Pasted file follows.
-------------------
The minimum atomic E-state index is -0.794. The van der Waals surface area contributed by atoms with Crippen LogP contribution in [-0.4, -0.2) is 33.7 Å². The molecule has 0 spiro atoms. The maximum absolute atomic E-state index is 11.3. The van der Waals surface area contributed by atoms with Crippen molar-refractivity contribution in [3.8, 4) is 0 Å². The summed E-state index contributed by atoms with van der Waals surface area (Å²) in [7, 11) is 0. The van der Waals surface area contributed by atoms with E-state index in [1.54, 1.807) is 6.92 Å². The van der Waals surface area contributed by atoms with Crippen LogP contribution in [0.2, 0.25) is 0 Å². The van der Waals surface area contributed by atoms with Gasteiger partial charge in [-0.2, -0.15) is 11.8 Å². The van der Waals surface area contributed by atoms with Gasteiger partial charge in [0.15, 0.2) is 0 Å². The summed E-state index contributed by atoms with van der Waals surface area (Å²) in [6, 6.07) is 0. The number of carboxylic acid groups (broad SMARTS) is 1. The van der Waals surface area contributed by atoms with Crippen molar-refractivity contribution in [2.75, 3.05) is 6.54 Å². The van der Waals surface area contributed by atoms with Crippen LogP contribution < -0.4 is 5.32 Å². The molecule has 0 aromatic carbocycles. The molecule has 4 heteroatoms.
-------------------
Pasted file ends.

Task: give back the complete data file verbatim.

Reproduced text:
The minimum atomic E-state index is -0.794. The van der Waals surface area contributed by atoms with Crippen LogP contribution in [-0.4, -0.2) is 33.7 Å². The molecule has 0 spiro atoms. The maximum absolute atomic E-state index is 11.3. The van der Waals surface area contributed by atoms with Crippen molar-refractivity contribution in [3.8, 4) is 0 Å². The summed E-state index contributed by atoms with van der Waals surface area (Å²) in [7, 11) is 0. The van der Waals surface area contributed by atoms with E-state index in [1.54, 1.807) is 6.92 Å². The van der Waals surface area contributed by atoms with Crippen LogP contribution in [0.2, 0.25) is 0 Å². The van der Waals surface area contributed by atoms with Gasteiger partial charge in [-0.2, -0.15) is 11.8 Å². The van der Waals surface area contributed by atoms with Gasteiger partial charge in [0.15, 0.2) is 0 Å². The summed E-state index contributed by atoms with van der Waals surface area (Å²) in [6, 6.07) is 0. The number of carboxylic acid groups (broad SMARTS) is 1. The van der Waals surface area contributed by atoms with Crippen molar-refractivity contribution in [2.75, 3.05) is 6.54 Å². The van der Waals surface area contributed by atoms with Crippen LogP contribution < -0.4 is 5.32 Å². The molecule has 0 aromatic carbocycles. The molecule has 4 heteroatoms.